Skip to Main Content
Have library access? Log in through your library
meXicana Encounters

meXicana Encounters: The Making of Social Identities on the Borderlands

Rosa Linda Fregoso
Copyright Date: 2003
Edition: 1
Pages: 238
  • Cite this Item
  • Book Info
    meXicana Encounters
    Book Description:

    meXicana Encounterscharts the dynamic and contradictory representation of Mexicanas and Chicanas in culture. Rosa Linda Fregoso's deft analysis of the cultural practices and symbolic forms that shape social identities takes her across a wide and varied terrain. Among the subjects she considers are the recent murders and disappearances of women in Ciudad Juárez; transborder feminist texts that deal with private, domestic forms of violence; how films like John Sayles'sLone Starre-center white masculinity; and the significance ofla familiato the identity of Chicanas/os and how it can subordinate gender and sexuality to masculinity and heterosexual roles. Fregoso's self-reflexive approach to cultural politics embraces the movement for social justice and offers new insights into the ways that racial and gender differences are inscribed in cultural practices.

    eISBN: 978-0-520-93728-4
    Subjects: History

Table of Contents

Export Selected Citations Export to NoodleTools Export to RefWorks Export to EasyBib Export a RIS file (For EndNote, ProCite, Reference Manager, Zotero, Mendeley...) Export a Text file (For BibTex)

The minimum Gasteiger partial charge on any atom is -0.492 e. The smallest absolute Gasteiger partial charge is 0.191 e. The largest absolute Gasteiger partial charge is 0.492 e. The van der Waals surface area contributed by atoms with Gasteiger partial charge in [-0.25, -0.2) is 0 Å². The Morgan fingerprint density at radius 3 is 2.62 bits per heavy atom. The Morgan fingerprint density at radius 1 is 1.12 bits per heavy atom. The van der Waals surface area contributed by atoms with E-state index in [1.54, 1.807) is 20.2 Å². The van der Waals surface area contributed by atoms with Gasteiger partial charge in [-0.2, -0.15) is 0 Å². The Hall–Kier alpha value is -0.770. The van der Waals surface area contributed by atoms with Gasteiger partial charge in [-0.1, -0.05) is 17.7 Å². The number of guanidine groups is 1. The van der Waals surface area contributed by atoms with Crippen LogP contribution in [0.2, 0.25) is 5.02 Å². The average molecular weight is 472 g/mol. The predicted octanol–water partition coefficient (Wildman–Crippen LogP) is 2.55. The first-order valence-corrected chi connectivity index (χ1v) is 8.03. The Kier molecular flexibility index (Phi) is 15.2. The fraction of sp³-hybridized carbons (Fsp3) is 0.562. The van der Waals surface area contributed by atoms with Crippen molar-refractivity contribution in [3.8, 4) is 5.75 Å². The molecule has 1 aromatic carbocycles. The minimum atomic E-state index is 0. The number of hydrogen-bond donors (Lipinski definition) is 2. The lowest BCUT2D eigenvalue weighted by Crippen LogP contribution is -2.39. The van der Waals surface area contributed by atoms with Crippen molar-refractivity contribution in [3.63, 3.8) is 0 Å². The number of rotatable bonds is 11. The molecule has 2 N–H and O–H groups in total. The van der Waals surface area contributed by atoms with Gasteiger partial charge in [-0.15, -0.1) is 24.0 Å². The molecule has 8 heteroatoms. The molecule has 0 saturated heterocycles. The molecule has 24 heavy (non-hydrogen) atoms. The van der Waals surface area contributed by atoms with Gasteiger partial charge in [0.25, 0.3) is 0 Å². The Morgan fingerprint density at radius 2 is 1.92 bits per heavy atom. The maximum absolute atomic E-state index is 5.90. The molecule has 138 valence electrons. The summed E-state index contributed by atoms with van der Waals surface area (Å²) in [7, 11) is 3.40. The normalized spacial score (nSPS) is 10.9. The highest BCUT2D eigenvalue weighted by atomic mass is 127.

1. Front Matter
    (pp. i-viii)
  2. Table of Contents
    (pp. ix-x)
    (pp. xi-xii)
  4. Preface
    (pp. xiii-xvi)
  5. Acknowledgments
    (pp. xvii-xx)
  6. CHAPTER ONE Toward a Planetary Civil Society
    (pp. 1-29)

    The campaign to end the killing of women in Ciudad Juárez took the name “Ni una más.” Ni una más en Ciudad Juárez. Not one more murdered woman in Ciudad Juárez. Mothers and grandmothers, women’s rights and human rights groups, and friends from both sides of the border joined in a movement of denunciation, demanding an end to the most sordid and barbarous series of gender killings in Mexico’s history. By mid-2002, there were 282 victims of feminicide in this city across the border from El Paso, Texas, and more than four hundred disappeared women.¹ “Ni una más” stages women’s...

  7. CHAPTER TWO Cross-Border Feminist Solidarities
    (pp. 30-47)

    In their self-help book for Latinas,The Maria Paradox, Rosa Maria Gil and Carmen Inoa Vásquez outline the Ten Commandments of Marianismo, or the Latino patriarchy’s do’s and don’t’s for Latinas.¹ The ninth commandment is of particular interest for those of us who consistently break the silence and expose intracommunity problems. It states: “Do not discuss personal problems outside the home.” While I am not an exponent of cultural truisms or essentialisms, this interdiction is one that many of us—Catholic Chicanas, Mexicanas, and Latinas—heard as we were growing up, and recently it has been employed to regulate the...

  8. CHAPTER THREE Gender, Multiculturalism, and the Missionary Position on the Borderlands
    (pp. 48-70)

    InPlaying in the Dark, Toni Morrison writes: “The imaginative and historical terrain upon which American writers journeyed is in large measure shaped by the presence of the racial other.”¹ There is no denying what Morrison calls the “Africanist presence” in U.S. culture. Until very recently, however, the “Mexicanist presence” was rarely acknowledged as also shaping “the imaginative and historical terrain upon which American writers” [and, I would add, artists, musicians, and filmmakers] journeyed.” In fact,Lone Star(directed by John Sayles, 1996) figures as one of those rare instances in the history of U.S. cinema in which the Mexicanist...

  9. CHAPTER FOUR The Chicano Familia Romance
    (pp. 71-90)